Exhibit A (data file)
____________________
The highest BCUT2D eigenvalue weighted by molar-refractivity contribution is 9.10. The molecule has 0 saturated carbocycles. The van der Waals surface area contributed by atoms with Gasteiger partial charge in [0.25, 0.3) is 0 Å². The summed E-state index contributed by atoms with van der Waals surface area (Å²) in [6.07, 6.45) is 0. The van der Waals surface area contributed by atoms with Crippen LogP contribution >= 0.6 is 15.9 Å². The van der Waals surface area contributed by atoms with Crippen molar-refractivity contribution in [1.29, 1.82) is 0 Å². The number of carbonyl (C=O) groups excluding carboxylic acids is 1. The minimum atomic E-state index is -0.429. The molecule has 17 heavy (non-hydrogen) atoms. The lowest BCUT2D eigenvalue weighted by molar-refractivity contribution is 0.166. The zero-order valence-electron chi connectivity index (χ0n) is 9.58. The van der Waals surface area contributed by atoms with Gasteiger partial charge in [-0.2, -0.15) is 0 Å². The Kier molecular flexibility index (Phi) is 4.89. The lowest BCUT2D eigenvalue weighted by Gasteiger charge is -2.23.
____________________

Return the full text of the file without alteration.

The highest BCUT2D eigenvalue weighted by molar-refractivity contribution is 9.10. The molecule has 0 saturated carbocycles. The van der Waals surface area contributed by atoms with Gasteiger partial charge in [0.25, 0.3) is 0 Å². The summed E-state index contributed by atoms with van der Waals surface area (Å²) in [6.07, 6.45) is 0. The van der Waals surface area contributed by atoms with Crippen LogP contribution >= 0.6 is 15.9 Å². The van der Waals surface area contributed by atoms with Crippen molar-refractivity contribution in [1.29, 1.82) is 0 Å². The number of carbonyl (C=O) groups excluding carboxylic acids is 1. The minimum atomic E-state index is -0.429. The molecule has 17 heavy (non-hydrogen) atoms. The lowest BCUT2D eigenvalue weighted by molar-refractivity contribution is 0.166. The zero-order valence-electron chi connectivity index (χ0n) is 9.58. The van der Waals surface area contributed by atoms with Gasteiger partial charge in [-0.2, -0.15) is 0 Å². The Kier molecular flexibility index (Phi) is 4.89. The lowest BCUT2D eigenvalue weighted by Gasteiger charge is -2.23.